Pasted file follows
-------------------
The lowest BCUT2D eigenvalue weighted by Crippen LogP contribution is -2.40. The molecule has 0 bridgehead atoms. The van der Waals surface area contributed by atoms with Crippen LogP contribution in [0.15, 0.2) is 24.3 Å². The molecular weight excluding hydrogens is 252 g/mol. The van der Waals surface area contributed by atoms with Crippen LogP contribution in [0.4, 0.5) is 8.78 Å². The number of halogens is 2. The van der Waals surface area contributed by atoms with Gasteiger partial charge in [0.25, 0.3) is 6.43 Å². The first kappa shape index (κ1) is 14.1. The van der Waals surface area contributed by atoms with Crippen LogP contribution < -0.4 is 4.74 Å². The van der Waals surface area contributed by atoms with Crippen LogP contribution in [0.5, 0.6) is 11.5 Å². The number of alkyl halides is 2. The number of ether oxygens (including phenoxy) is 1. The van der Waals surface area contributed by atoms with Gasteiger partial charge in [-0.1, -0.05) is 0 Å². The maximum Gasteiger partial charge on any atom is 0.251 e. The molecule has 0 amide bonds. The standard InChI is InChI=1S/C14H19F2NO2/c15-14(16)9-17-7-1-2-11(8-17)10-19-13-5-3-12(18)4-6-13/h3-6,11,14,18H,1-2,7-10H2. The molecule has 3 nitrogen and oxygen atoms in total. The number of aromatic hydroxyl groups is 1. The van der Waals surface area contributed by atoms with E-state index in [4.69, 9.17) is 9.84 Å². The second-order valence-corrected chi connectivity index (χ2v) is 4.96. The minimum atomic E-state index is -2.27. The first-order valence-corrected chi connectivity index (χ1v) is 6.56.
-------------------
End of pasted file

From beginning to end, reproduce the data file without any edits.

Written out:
The lowest BCUT2D eigenvalue weighted by Crippen LogP contribution is -2.40. The molecule has 0 bridgehead atoms. The van der Waals surface area contributed by atoms with Crippen LogP contribution in [0.15, 0.2) is 24.3 Å². The molecular weight excluding hydrogens is 252 g/mol. The van der Waals surface area contributed by atoms with Crippen LogP contribution in [0.4, 0.5) is 8.78 Å². The number of halogens is 2. The van der Waals surface area contributed by atoms with Gasteiger partial charge in [0.25, 0.3) is 6.43 Å². The first kappa shape index (κ1) is 14.1. The van der Waals surface area contributed by atoms with Crippen LogP contribution < -0.4 is 4.74 Å². The van der Waals surface area contributed by atoms with Crippen LogP contribution in [0.5, 0.6) is 11.5 Å². The number of alkyl halides is 2. The number of ether oxygens (including phenoxy) is 1. The van der Waals surface area contributed by atoms with Gasteiger partial charge in [-0.1, -0.05) is 0 Å². The maximum Gasteiger partial charge on any atom is 0.251 e. The molecule has 0 amide bonds. The standard InChI is InChI=1S/C14H19F2NO2/c15-14(16)9-17-7-1-2-11(8-17)10-19-13-5-3-12(18)4-6-13/h3-6,11,14,18H,1-2,7-10H2. The molecule has 3 nitrogen and oxygen atoms in total. The number of aromatic hydroxyl groups is 1. The van der Waals surface area contributed by atoms with E-state index in [4.69, 9.17) is 9.84 Å². The second-order valence-corrected chi connectivity index (χ2v) is 4.96. The minimum atomic E-state index is -2.27. The first-order valence-corrected chi connectivity index (χ1v) is 6.56.